By Sue Leathem
JR Watson & Co
PRESENT day Chancellors of the Exchequer have more to do than balancing the books. The Budget is not just a matter of tinkering at the edges, increases in allowances here and there, increasing fuel and beer tax and so on. Nowadays the Chancellor needs to address public concerns and make clear statements as to what will happen in the foreseeable future.
Philip Hammond announced increased spending on the NHS and defence. More money will be allocated to Universal Credit which has previously been heavily criticised. Alongside this there are changes to income tax personal allowances and bands of tax which will benefit many people.
Concerns have been expressed that the Chancellor has announced a deficit budget because the sums do not add up. However, the UK economy is buoyant so the Treasury is collecting increased tax and national insurance.
The most interesting announcement concerned the introduction of a digital services tax on internet companies, to be introduced by 2020. There has been a lot of public interest in companies who have a global footprint, do a lot of business in the UK, but pay very little tax here. They are not doing anything wrong. Their arrangements simply reflect the fact that our tax law does not reflect modern trading. The rules have already been tightened to ensure that the right amount of VAT comes into the public purse. In 2020 there will be a turnover-based tax charged on advertising revenue.
People question why these companies do business in the UK without paying tax. It is not only the internet companies, there are many with a high street presence who use our tax law to move profit legitimately to lower tax countries. It is perhaps sensible for the Exchequer to look at this problem in a bite sized chunks rather than completely rewriting the legislation. But those businesses on the High Street using these rules might be feeling uncomfortable? And the online companies must worry about paying tax on the actual sales they make in the UK rather than just the advertising revenue.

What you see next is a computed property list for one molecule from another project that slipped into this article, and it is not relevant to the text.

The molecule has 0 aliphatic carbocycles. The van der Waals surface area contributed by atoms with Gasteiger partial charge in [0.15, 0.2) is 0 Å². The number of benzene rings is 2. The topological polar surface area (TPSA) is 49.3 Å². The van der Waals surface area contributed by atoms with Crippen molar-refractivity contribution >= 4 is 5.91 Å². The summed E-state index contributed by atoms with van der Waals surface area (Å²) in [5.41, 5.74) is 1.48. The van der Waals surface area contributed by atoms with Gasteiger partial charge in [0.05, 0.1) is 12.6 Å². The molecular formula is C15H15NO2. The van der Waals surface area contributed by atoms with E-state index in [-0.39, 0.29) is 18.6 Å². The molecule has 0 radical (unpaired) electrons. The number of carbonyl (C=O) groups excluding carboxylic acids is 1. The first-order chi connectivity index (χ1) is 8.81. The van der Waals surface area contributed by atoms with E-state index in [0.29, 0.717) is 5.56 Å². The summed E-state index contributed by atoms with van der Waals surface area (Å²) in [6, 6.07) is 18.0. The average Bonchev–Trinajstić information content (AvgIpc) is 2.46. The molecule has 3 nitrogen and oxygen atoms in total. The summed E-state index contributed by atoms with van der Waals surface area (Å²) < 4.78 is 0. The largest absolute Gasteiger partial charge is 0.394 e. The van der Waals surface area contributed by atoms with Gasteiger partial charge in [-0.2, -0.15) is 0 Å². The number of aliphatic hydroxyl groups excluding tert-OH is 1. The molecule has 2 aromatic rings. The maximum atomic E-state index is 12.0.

We have all seen the loss of retailers on the High Streets. They are losing sales to online retailers and have higher property costs - rent and business rates. The Treasury can do nothing about rents, but a two-year discount on business rates for retailers will be effected in April 2019. This is a sensible start, but it can only be a start. These business communities need to focus on attracting new customers.
Sue Leathem is a Partner in J R Watson & Co and can be contacted on 01604 630745 or by email to email@example.com